Sort of a crazy summer between the record heat, record drought, the pandemic, some travel, and two (soon to be three) large projects around home. Here is one of those big projects that happened back in mid-July.
See the Douglas-fir in the middle that is leaning over to the right? That is actually leaning over our woodshed and our house. We had a fire safety inspection earlier in the year and one of the state foresters recommended that we remove it because it is within 25 feet of the house.
That meant I needed to cut down our golden chain tree (Laburnum species) so that the arborist would be able to access the Douglas-fir. It’s okay though, because I was planning on cutting down the golden chain tree anyway and allowing it to resprout. It was getting old and slowly dying. This is the perfect opportunity to rejuvenate it. Unfortunately, I only have a bow saw and a reciprocating saw. Not enough to cut the rest of the golden chain tree stump down. The Douglas-fir that will be cut is directly to the right of the golden chain tree stump.
Here is the aftermath after the Douglas-fir was cut down.
See that long horizontal strip of brown clay and sawdust? That is a mulched area that was a full garden a few weeks earlier. The green spots are the poor plants that I left behind that were either too big or too established to move without killing them. I dug out what I could and trimmed down the rest to reduce their footprint. I had hoped that, by some miracle, the arborists would miss hitting them with falling chunks of wood or stepping on them.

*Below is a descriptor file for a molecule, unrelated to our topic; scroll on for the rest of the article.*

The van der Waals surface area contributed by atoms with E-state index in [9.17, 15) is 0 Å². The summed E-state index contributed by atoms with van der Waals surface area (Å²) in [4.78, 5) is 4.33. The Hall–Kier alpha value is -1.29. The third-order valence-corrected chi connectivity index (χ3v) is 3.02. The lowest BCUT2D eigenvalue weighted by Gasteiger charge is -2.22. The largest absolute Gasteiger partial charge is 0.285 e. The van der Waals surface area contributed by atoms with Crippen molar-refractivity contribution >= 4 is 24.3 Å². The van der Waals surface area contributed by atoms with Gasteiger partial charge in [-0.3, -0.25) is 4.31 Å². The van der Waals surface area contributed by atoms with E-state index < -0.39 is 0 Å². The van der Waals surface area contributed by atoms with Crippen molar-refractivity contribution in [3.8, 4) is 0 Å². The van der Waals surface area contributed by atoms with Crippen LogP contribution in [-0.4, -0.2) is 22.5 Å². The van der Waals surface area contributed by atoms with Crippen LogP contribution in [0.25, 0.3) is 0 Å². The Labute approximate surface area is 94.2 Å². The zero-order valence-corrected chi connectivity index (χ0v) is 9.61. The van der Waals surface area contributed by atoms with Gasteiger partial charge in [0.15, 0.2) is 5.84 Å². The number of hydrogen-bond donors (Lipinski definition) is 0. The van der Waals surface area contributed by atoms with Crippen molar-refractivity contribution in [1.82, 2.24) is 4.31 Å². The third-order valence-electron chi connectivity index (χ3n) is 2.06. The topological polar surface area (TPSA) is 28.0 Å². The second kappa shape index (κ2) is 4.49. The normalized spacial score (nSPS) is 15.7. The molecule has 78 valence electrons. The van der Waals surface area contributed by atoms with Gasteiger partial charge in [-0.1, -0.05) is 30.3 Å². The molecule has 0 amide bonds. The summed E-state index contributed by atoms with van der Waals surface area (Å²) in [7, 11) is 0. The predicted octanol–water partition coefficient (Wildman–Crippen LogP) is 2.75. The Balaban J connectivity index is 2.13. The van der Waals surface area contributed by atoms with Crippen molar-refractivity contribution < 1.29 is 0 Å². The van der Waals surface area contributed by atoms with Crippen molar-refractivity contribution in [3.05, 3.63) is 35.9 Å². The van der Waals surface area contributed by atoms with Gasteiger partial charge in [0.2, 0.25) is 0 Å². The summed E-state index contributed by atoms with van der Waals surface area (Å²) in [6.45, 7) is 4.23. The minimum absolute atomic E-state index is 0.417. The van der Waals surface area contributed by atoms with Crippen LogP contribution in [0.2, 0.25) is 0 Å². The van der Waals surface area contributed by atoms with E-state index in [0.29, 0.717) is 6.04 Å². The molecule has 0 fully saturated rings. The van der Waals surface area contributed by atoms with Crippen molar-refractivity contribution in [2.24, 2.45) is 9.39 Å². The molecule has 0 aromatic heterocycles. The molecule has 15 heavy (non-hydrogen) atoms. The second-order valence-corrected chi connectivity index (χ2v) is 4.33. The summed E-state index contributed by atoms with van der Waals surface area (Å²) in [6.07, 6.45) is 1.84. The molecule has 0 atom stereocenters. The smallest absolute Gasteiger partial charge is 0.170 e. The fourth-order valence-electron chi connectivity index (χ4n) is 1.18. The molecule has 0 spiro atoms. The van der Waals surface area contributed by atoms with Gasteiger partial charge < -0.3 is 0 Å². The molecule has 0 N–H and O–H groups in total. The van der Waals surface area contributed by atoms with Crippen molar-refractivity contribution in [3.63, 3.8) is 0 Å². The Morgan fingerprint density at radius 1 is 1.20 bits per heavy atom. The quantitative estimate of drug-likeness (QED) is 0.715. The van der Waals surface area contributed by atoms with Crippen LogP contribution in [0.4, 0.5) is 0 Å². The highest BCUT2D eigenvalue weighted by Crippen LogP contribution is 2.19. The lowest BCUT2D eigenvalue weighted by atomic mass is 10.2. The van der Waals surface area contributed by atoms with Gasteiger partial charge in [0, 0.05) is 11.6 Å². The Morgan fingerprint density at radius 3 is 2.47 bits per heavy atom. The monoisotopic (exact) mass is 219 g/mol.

This groundcover manzanita made it…
…as did this groundcover Ceanothus. Both of these were formerly about 2 to 3 feet in diameter. Now they are less than a foot. But, they are alive and they will regrow. Surprisingly, almost every single plant left underneath the staging area is still there and alive.
Now we have a lot of firewood to split and a pile of mulch. The plan is to replant this area with xeric plants. This area gets a lot of hot afternoon sun. The clay is already baked dry. Next up, what does this area look like more than a month later?